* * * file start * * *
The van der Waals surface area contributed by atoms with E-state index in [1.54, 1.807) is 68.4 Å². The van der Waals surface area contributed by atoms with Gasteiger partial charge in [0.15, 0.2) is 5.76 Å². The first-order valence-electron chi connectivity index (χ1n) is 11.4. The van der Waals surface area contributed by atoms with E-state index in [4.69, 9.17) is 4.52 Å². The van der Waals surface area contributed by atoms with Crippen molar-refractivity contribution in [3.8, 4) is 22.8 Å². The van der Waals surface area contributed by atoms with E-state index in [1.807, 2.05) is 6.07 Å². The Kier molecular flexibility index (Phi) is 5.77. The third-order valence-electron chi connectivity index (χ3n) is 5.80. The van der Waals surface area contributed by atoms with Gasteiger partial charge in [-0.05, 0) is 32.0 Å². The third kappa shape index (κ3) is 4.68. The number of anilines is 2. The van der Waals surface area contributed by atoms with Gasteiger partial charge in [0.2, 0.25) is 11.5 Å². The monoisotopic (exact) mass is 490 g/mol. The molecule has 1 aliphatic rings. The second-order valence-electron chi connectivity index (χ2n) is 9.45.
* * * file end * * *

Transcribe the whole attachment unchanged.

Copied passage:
The van der Waals surface area contributed by atoms with E-state index in [1.54, 1.807) is 68.4 Å². The van der Waals surface area contributed by atoms with Gasteiger partial charge in [0.15, 0.2) is 5.76 Å². The first-order valence-electron chi connectivity index (χ1n) is 11.4. The van der Waals surface area contributed by atoms with E-state index in [4.69, 9.17) is 4.52 Å². The van der Waals surface area contributed by atoms with Crippen molar-refractivity contribution in [3.8, 4) is 22.8 Å². The van der Waals surface area contributed by atoms with E-state index in [1.807, 2.05) is 6.07 Å². The Kier molecular flexibility index (Phi) is 5.77. The third-order valence-electron chi connectivity index (χ3n) is 5.80. The van der Waals surface area contributed by atoms with Gasteiger partial charge in [-0.05, 0) is 32.0 Å². The third kappa shape index (κ3) is 4.68. The number of anilines is 2. The van der Waals surface area contributed by atoms with Gasteiger partial charge in [0.2, 0.25) is 11.5 Å². The monoisotopic (exact) mass is 490 g/mol. The molecule has 1 aliphatic rings. The second-order valence-electron chi connectivity index (χ2n) is 9.45.